China's most famous pro-democracy advocate, astrophysicist Fang Lizhi, and his wife, Li Shuxian, a Beijing University physics professor, have been granted refuge inside the U.S. Embassy. The U.S. action, confirmed by officials in Washington, has prompted bitter criticism in the Chinese media.
Chinese media also have bitterly attacked the Voice of America for its reporting on the pro-democracy protests and their suppression. The New China News Agency continued these attacks with a report issued early today repeating its assertion that the U.S. government-funded station "has ceaselessly created various rumors on the student unrest, turmoil and counterrevolutionary rebellion" in China.
In addition to its reports showing the full force of China's security apparatus employed against the dissidents, the television news has been filled with reports praising the soldiers who imposed martial law on Beijing against the resistance of huge crowds.
A spokesman for the Chinese Red Cross, which had displayed considerable sympathy for the student protesters, had initially reported 2,600 deaths in the June 3-4 massacre.
The government, for its part, at first said that only about 300 people had died, then reduced the official figure Wednesday to about 200. Under martial law regulations in Beijing, it now is an illegal act of "spreading rumors" for Chinese citizens to say that more people died.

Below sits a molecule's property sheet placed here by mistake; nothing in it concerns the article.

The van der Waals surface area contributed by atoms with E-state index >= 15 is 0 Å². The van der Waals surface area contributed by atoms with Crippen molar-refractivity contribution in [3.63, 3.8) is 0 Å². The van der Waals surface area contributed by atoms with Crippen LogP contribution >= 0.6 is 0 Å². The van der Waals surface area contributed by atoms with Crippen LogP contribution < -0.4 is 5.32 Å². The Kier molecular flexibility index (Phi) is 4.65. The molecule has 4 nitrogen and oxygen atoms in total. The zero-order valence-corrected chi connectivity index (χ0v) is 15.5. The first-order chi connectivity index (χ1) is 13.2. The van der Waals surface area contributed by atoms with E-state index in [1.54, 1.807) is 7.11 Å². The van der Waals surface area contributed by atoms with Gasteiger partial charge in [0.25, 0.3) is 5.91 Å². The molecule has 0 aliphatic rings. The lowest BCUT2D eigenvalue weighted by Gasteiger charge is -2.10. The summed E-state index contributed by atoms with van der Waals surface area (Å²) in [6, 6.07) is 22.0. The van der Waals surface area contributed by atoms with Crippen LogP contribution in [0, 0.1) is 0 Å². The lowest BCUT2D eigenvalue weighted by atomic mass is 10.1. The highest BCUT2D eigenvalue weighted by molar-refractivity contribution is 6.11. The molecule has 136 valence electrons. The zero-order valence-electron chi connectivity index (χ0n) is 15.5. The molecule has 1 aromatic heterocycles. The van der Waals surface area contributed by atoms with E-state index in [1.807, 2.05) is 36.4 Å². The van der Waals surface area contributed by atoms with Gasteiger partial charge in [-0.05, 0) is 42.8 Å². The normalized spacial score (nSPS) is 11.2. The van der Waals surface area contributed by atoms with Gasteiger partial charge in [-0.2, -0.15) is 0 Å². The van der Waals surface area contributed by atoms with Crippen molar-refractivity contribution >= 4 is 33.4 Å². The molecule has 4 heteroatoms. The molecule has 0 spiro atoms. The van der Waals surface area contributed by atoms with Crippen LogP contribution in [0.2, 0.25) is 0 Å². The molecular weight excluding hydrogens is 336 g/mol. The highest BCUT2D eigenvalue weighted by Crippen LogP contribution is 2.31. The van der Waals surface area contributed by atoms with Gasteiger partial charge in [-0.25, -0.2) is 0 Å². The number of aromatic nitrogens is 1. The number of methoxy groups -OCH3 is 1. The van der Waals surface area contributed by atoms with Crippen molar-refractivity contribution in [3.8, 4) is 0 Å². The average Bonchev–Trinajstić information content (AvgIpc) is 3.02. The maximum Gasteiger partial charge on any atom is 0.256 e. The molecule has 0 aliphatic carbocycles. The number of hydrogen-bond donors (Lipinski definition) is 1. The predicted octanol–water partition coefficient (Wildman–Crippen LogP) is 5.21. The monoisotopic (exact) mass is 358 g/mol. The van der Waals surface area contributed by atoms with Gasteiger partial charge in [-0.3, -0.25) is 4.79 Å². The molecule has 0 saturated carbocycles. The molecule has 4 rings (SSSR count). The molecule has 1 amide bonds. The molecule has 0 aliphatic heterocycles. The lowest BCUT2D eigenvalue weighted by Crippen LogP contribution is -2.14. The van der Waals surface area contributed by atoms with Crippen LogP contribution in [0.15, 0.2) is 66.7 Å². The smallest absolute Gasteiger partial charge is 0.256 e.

Red Cross Retracts Figure
The Chinese Red Cross issued a statement Thursday retracting its previous figure, which had been issued orally to reporters.
"The Red Cross Society of China has never published any figures about the deaths in the June 4 incident in Beijing," a spokesman told the New China News Agency.
The news agency also referred to reports that a senior official of the Japanese Foreign Ministry recently cited the 2,600 figure and attributing it to the Chinese Red Cross. The Red Cross spokesman said Thursday that this figure "does not conform to reality and is sheer fabrication," the news agency said.
Gruesome scenes were broadcast Thursday of soldiers using shovels to remove the charred remains of six soldiers who were killed by crowds that blocked their truck during the night of June 3.
Infuriated crowds did kill some soldiers and police officers--nearly 100 by official count--while resisting the army's advance. Some corpses were doused with gasoline and set afire. In one incident, the charred body of a soldier was hung from a pedestrian overpass.
Beijing Mayor Chen Xitong was shown on television Thursday offering words of comfort to the mother of this soldier.
"Your child is very glorious," Chen said. "Thank you for having such a good son who died for the defense of the Communist Party leadership, the motherland and the capital."
Schoenberger reported from Shanghai and Holley from Beijing.